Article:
Institutions

Agency Spending and Partisan Politics

Henry Farrell Dec 21 '11

In 2007, a White House political affairs official made a presentation to political appointees in the General Services Administration, asking them to prioritize spending in 55 congressional districts that the Republican Party was either targeting or trying to defend. As this “new article”:http://journals.cambridge.org/abstract_S0003055411000438 (paywalled – can’t find a non-paywalled version) by Sanford Gordon in the _American Political Science Review_ points out, this provides a very nice quasi-experiment. Most political scientists, if they were obliged to guess, would think that officials will direct spending for partisan purposes when they think they can get away with it. However, it is more difficult than you might think to prove this. In the absence of direct evidence on officials’ plans (which is usually hard to come by), there are not any very good proxies which would allow us to measure the effects of partisan motivations. But when we have (as we have here) a copy of the PowerPoint directing officials’ attention towards a particular subset of districts, and data on GSA spending, we can start to do stuff, as Gordon shows. And the results are unambiguous.

bq. Turning to the building contracts, more pronounced and significant effects appear for defense districts. Vendors in Republican districts labeled vulnerable experienced contracts an estimated 272% larger than those in their unmentioned counterparts. … To get a sense of the substantive magnitude of these effects, consider that the median Republican defense district had payments under public buildings contracts not requiring congressional review worth about $53,000 in the 59-day period following the Political Affairs briefing. The counterfactual level of expenditures in that district in the absence of a briefing is just $14,000. Across all defense districts, the PBS made almost $18.7 million in contract obligations in the postbriefing period. The model anticipates that in the absence of a briefing, these districts would have received $5.0 million. The roughly $14 million difference represents 8.4% of total PBS payments for the period. … Next, I consider how, and to what extent, coverage of the scandal beginning with the Washington Post story of March 26 altered GSA contracting decisions … consider the effect of the story on buildings contracts for districts labeled “defense” or “priority defense.” The estimates suggest that vulnerable Republican districts experienced a 72% _decline_ in building contracts compared to unmentioned districts following the story’s release, relative to the period between the briefing and the Post story.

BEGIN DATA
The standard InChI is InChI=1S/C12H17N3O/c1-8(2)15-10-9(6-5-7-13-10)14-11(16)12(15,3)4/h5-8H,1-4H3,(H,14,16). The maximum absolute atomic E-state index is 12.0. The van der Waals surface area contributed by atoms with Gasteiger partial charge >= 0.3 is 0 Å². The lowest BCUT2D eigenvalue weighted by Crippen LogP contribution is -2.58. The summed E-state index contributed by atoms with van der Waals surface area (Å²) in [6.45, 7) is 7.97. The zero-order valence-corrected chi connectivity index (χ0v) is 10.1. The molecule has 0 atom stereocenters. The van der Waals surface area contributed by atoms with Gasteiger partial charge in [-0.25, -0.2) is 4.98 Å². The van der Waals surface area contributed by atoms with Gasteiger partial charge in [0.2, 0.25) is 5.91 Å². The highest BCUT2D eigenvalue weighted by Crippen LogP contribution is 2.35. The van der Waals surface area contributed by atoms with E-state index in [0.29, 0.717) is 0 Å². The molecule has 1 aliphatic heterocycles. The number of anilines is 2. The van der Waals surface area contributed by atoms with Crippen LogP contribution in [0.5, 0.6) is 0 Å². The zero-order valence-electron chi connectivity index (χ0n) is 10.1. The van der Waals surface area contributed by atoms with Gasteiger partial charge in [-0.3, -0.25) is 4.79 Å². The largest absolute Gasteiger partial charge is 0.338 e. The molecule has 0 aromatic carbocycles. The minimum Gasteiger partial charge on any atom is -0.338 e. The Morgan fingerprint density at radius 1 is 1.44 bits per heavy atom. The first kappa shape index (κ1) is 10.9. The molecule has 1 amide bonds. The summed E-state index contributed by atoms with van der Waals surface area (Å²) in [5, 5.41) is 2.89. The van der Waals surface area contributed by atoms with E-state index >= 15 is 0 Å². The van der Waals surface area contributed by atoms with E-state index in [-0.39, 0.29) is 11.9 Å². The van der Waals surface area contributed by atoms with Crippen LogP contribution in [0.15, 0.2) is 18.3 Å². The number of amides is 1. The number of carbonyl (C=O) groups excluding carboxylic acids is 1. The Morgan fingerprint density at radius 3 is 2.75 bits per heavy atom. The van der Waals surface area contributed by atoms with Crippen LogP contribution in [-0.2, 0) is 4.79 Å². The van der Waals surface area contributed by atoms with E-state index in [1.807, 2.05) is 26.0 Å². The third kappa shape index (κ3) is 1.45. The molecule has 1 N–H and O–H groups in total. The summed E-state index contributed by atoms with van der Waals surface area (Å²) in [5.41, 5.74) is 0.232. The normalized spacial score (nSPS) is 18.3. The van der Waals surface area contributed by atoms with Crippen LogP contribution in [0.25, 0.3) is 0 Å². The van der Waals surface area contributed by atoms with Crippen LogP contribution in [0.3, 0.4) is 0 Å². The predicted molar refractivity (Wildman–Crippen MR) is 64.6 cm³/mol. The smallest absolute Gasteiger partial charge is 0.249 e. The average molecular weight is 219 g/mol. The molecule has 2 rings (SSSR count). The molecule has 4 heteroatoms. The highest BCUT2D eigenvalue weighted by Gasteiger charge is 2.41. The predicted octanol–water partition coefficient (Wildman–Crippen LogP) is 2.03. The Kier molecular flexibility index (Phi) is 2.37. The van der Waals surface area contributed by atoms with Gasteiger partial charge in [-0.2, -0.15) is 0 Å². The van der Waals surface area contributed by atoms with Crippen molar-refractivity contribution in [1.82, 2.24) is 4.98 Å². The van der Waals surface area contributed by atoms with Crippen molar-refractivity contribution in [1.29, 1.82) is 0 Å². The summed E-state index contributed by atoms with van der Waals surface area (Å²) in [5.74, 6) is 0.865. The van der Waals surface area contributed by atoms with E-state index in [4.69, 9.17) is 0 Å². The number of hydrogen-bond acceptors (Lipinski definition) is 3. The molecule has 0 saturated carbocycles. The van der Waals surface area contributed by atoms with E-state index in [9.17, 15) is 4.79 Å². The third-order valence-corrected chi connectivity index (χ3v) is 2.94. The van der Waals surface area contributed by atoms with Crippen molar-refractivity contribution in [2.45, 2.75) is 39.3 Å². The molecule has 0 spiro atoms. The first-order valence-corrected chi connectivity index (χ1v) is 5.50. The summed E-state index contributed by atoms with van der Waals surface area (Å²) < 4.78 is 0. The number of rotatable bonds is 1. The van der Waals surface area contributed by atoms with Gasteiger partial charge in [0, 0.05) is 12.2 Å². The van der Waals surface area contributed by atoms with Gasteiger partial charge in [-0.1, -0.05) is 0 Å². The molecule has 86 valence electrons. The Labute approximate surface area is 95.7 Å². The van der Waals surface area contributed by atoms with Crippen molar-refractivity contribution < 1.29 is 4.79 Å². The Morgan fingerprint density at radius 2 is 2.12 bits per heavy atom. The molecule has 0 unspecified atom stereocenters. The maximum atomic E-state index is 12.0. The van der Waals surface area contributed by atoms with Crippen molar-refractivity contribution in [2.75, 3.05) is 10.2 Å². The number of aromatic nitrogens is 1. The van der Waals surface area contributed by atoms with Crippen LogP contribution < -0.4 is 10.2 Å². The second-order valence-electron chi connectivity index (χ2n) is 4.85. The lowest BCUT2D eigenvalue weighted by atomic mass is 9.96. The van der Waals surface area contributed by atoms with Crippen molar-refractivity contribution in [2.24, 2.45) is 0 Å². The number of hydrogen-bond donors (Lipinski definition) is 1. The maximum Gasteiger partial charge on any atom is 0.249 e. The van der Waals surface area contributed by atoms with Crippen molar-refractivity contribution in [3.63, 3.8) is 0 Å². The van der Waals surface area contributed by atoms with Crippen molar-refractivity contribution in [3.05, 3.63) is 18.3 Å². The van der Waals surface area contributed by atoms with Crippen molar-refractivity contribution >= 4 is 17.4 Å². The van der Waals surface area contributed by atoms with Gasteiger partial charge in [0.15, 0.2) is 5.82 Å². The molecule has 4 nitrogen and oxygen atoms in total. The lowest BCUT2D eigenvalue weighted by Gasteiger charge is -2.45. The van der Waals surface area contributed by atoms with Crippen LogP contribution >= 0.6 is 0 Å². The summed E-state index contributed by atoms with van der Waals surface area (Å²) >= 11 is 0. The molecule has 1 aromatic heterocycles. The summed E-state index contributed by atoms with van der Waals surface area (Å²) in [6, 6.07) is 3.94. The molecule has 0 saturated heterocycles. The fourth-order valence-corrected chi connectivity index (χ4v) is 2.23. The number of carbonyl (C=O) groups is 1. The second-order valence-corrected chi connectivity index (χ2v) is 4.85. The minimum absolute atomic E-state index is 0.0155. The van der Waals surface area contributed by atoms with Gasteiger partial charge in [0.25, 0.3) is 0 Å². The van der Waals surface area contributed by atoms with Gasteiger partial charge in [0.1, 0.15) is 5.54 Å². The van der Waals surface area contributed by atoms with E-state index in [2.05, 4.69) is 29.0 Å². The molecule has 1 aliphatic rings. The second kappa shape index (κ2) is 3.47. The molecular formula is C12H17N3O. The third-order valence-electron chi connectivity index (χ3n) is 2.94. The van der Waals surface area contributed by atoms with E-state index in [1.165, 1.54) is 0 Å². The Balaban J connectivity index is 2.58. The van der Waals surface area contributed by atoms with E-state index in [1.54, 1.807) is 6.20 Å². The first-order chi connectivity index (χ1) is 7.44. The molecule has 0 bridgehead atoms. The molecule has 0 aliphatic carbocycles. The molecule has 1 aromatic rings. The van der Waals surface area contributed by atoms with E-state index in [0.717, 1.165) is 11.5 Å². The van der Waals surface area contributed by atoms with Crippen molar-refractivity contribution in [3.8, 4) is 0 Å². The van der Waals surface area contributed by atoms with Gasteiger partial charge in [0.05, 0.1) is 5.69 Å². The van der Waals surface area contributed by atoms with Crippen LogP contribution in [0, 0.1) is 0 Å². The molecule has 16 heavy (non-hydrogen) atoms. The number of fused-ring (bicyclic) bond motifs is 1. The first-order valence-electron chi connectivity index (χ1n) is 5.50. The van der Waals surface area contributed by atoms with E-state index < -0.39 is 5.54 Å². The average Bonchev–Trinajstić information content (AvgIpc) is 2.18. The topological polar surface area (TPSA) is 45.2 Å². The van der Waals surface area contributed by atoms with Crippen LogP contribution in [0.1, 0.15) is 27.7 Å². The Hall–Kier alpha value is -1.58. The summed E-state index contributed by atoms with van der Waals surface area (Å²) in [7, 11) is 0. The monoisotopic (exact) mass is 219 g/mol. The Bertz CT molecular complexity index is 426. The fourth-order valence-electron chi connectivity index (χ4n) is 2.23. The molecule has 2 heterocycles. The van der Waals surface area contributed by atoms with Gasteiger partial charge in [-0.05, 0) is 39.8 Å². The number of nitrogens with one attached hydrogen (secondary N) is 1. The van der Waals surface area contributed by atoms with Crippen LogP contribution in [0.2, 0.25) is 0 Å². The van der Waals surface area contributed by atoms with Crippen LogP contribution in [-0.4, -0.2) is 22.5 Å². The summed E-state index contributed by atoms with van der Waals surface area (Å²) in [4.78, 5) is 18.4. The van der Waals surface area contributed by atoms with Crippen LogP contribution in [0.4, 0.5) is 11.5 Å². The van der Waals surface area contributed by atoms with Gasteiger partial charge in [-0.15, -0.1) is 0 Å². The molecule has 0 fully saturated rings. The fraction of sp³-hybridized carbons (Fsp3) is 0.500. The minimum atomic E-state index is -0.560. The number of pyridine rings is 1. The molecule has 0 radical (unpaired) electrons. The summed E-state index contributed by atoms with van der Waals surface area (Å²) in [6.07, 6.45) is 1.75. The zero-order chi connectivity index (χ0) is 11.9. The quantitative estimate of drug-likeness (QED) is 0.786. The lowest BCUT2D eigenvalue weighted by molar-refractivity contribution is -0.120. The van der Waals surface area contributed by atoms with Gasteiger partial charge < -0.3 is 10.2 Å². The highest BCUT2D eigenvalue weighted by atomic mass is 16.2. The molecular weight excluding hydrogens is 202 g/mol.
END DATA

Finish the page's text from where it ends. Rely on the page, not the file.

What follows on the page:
In absolute terms, these are not enormous sums (although they account for a quite significant share of the relevant budget lines over a period which was rapidly truncated due to public revelation of the scandal). However, it is at least possible, as Gordon argues, that they are the tip of a rather larger iceberg.

bq. A question related to the issue of political benefit concerns whether the GSA scandal was an isolated incident or part of a more general pattern of executive influence. To the extent that the threat of bad publicity might mute incentives to politicize, we should expect systematic evidence of it to be the exception rather than the rule. In January 2011, however, the Office of Special Counsel issued a report listing 75 separate briefings by personnel at the White House Office of Political Affairs from 2001 to 2007 to political appointees in different agencies. This report lends support to the contention that the GSA briefing was representative of a broader phenomenon (at least within the most recent past administration); moreover, it suggests an avenue for future research, in which the effects of these briefings can be compared across different agencies rather than simply between two parts of the same agency.